When it comes to feeding a big batch of friends and family, how do you figure out how much is enough? Here are some guidelines on determining how much to cook for a crowd, so people won't go home hungry, while you won't get stuck with a massive amount of leftovers.
Guest-imating: How Much Food to Fix?
The amount of food you plan for your party can change depending on the time of day, type of food, or even by the people attending. (Have you seen teenagers eat?) But as a general rule, consider these suggestions for individual portions:
- Starters: Appetizers or snacks should consist of two to three portions per person
- 3 ounces of dip or salsa (about 1/3 cup per person)
- One cup of soup (less if it’s a thick soup, like chowder)
- 3 ounces of salad (about 1 cup)
- 6 ounces of meat or main entrée
- 5 ounces of starch (potato, pasta, or rice)
- One and a half pieces of dessert
Though you can easily apply these numbers to whatever size crowd you're cooking for, let's try a sample shopping list based on a guest list of 10 people.
Chicken, beef, fish, or pork
- 4 pounds
Potato or pasta salads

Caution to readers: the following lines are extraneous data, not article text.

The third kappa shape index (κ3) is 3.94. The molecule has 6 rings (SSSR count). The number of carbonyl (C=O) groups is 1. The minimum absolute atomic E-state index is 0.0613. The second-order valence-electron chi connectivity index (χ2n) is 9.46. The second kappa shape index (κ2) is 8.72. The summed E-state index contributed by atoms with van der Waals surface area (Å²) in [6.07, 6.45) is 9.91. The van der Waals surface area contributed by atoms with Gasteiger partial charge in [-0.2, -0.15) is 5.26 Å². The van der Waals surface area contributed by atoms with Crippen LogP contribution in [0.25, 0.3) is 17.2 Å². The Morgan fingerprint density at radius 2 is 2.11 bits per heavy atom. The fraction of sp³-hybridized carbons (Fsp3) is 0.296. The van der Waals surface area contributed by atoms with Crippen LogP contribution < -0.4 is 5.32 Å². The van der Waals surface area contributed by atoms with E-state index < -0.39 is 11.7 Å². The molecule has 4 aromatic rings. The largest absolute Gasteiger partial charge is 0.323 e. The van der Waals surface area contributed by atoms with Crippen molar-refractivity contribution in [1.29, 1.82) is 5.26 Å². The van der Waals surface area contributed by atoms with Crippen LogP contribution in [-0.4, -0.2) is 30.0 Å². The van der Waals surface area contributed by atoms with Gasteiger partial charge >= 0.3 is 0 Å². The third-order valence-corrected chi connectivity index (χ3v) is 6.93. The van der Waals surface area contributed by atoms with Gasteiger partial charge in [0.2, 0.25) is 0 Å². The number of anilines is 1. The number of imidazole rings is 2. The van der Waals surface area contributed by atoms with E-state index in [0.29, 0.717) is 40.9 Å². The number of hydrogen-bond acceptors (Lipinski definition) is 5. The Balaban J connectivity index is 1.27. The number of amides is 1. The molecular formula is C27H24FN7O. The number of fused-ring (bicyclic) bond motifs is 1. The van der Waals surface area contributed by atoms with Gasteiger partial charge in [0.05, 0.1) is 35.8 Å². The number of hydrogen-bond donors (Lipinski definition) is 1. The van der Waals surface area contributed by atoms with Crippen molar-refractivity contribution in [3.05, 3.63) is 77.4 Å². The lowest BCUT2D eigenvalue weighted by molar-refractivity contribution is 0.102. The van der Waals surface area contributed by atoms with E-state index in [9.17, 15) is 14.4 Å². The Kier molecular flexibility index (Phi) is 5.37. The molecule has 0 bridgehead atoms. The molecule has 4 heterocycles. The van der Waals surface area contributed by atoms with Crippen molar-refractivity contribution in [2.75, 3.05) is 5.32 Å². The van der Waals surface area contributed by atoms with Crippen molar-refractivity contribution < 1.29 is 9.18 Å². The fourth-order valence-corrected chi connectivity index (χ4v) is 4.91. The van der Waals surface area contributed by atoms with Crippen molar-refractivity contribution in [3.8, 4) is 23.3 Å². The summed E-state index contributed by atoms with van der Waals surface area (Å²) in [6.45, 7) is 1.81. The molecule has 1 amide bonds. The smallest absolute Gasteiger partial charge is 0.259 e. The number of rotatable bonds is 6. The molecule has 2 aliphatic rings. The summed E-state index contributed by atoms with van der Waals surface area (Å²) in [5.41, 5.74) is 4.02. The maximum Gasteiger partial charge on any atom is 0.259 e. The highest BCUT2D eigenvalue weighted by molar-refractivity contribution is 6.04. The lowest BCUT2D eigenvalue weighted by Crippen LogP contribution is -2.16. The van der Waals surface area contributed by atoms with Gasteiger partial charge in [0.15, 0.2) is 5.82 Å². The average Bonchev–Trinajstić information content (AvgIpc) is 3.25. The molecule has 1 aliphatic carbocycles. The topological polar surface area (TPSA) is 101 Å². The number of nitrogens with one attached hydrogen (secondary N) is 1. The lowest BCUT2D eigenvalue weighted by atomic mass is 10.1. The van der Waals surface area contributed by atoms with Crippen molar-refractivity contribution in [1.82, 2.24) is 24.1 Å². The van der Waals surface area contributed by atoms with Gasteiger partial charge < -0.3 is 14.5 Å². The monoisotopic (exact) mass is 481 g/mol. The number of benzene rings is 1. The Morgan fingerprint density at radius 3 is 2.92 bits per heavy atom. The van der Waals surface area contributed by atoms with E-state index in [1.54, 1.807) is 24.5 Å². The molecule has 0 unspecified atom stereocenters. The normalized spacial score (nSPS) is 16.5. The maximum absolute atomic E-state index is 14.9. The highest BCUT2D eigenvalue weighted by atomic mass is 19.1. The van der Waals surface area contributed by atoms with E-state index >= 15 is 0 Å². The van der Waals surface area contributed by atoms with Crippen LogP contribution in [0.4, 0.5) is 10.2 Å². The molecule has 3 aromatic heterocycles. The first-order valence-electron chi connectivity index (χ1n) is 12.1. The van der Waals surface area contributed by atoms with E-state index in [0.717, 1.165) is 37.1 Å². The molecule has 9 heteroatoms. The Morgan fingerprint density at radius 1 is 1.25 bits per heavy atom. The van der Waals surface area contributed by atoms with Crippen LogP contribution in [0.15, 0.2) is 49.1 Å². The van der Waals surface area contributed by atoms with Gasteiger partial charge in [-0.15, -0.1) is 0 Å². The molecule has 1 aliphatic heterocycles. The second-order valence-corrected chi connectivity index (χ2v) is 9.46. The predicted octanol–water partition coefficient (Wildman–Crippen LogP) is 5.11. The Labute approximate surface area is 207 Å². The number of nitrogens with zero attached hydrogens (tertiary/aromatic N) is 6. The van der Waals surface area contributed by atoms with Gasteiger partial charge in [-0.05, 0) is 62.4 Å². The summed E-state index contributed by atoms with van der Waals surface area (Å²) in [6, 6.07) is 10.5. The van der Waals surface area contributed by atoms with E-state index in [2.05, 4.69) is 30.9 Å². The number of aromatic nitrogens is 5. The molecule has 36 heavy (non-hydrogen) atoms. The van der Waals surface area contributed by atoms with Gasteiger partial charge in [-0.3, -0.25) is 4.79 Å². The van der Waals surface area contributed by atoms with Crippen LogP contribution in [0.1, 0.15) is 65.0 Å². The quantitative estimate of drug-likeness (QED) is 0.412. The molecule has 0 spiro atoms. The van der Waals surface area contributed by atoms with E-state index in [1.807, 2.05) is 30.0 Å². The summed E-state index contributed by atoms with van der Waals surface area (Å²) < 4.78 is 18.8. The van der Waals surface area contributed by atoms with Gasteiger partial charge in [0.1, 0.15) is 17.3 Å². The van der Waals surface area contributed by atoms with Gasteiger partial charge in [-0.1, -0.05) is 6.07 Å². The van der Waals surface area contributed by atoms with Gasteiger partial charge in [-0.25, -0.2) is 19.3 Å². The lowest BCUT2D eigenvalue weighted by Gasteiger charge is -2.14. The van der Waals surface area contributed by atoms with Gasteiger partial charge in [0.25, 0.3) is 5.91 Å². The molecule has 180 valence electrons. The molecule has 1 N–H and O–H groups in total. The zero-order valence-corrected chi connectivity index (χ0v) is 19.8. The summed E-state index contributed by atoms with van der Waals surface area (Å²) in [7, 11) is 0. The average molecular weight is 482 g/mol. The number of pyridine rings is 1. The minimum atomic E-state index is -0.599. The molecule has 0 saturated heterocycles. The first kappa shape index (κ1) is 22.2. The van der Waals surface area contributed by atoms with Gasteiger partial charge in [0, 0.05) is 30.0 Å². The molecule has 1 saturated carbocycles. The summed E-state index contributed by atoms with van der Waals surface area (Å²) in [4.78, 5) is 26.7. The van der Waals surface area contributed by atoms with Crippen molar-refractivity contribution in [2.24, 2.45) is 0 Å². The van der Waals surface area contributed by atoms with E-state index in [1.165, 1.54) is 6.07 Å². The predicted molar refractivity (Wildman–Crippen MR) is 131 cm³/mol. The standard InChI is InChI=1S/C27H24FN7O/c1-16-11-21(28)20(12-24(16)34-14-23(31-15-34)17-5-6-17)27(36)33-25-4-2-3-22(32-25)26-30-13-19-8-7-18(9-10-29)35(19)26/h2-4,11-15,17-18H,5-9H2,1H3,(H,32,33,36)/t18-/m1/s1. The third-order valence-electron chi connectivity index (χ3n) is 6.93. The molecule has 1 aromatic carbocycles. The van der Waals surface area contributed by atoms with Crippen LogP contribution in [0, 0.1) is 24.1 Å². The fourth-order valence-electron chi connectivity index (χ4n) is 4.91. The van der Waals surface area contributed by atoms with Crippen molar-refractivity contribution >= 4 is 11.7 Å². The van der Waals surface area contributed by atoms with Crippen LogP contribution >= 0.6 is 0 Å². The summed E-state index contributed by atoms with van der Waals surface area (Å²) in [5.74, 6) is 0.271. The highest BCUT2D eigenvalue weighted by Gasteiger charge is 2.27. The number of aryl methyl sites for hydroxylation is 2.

- 3 pounds of potatoes
- 1 pound of dry pasta
Hot dogs or sausage (main dish)
- 20 hot dogs
- 3 pounds of sausage such as bratwurst or kielbasa
- Shrimp: 2 to 3 pounds, pre-cooked and peeled, or three pounds if raw and unpeeled
- Clams and mussels: 2 pounds
Soups and stews
- One half gallon, if served as an appetizer
- One gallon, if served as a main dish
- Two to three large heads of lettuce, or 2 pounds green salad mix
- 3 cups of dressing
Of course, how you mix and match what you are serving affects how much you should make. For any two main dishes, such as chicken and fish, four pounds total are necessary, not four pounds of each. But consider adding a pound to the total, as many will want to try both dishes.
Punch, the perennial crowd pleaser
- One gallon for every 10 guests
Beer, wine and cocktails
- Two drinks per person, per hour is a good guesstimate
Check out our cocktail party advice: